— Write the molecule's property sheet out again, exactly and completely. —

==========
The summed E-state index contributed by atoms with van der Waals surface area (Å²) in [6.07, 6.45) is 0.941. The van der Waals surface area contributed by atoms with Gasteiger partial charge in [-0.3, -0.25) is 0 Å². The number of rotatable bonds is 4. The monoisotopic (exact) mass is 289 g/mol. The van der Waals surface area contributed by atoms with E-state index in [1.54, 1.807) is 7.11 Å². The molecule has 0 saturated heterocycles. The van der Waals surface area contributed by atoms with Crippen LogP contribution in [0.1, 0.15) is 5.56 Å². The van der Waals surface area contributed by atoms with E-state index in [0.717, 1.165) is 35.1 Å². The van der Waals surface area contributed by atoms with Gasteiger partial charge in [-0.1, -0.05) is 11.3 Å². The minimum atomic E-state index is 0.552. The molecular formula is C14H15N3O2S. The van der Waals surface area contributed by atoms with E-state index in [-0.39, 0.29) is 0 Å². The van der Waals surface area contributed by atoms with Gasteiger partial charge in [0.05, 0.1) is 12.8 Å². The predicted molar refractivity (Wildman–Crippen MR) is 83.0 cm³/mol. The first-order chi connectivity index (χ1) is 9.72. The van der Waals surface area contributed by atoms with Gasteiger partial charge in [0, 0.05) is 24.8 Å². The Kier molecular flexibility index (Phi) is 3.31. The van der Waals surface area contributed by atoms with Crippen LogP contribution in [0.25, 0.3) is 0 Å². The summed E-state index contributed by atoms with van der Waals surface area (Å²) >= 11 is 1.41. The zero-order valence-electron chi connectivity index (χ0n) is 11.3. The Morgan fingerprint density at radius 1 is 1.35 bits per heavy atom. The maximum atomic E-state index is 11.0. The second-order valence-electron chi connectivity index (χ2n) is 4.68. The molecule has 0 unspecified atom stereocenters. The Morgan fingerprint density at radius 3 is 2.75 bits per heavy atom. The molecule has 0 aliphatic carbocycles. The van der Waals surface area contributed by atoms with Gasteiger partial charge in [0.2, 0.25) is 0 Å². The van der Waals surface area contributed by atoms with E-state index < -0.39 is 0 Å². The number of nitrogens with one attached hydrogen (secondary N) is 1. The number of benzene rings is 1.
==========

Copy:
The summed E-state index contributed by atoms with van der Waals surface area (Å²) in [6.07, 6.45) is 0.941. The van der Waals surface area contributed by atoms with Gasteiger partial charge in [-0.3, -0.25) is 0 Å². The number of rotatable bonds is 4. The monoisotopic (exact) mass is 289 g/mol. The van der Waals surface area contributed by atoms with E-state index in [1.54, 1.807) is 7.11 Å². The molecule has 0 saturated heterocycles. The van der Waals surface area contributed by atoms with Crippen LogP contribution in [0.1, 0.15) is 5.56 Å². The van der Waals surface area contributed by atoms with E-state index in [0.717, 1.165) is 35.1 Å². The van der Waals surface area contributed by atoms with Gasteiger partial charge in [-0.1, -0.05) is 11.3 Å². The minimum atomic E-state index is 0.552. The molecular formula is C14H15N3O2S. The van der Waals surface area contributed by atoms with E-state index in [-0.39, 0.29) is 0 Å². The van der Waals surface area contributed by atoms with Gasteiger partial charge in [0.05, 0.1) is 12.8 Å². The predicted molar refractivity (Wildman–Crippen MR) is 83.0 cm³/mol. The first-order chi connectivity index (χ1) is 9.72. The van der Waals surface area contributed by atoms with Gasteiger partial charge in [0, 0.05) is 24.8 Å². The Kier molecular flexibility index (Phi) is 3.31. The van der Waals surface area contributed by atoms with Crippen LogP contribution in [0.25, 0.3) is 0 Å². The summed E-state index contributed by atoms with van der Waals surface area (Å²) >= 11 is 1.41. The zero-order valence-electron chi connectivity index (χ0n) is 11.3. The Morgan fingerprint density at radius 1 is 1.35 bits per heavy atom. The maximum atomic E-state index is 11.0. The second-order valence-electron chi connectivity index (χ2n) is 4.68. The molecule has 0 unspecified atom stereocenters. The Morgan fingerprint density at radius 3 is 2.75 bits per heavy atom. The molecule has 0 aliphatic carbocycles. The van der Waals surface area contributed by atoms with Gasteiger partial charge in [0.2, 0.25) is 0 Å². The van der Waals surface area contributed by atoms with E-state index < -0.39 is 0 Å². The number of nitrogens with one attached hydrogen (secondary N) is 1. The number of benzene rings is 1.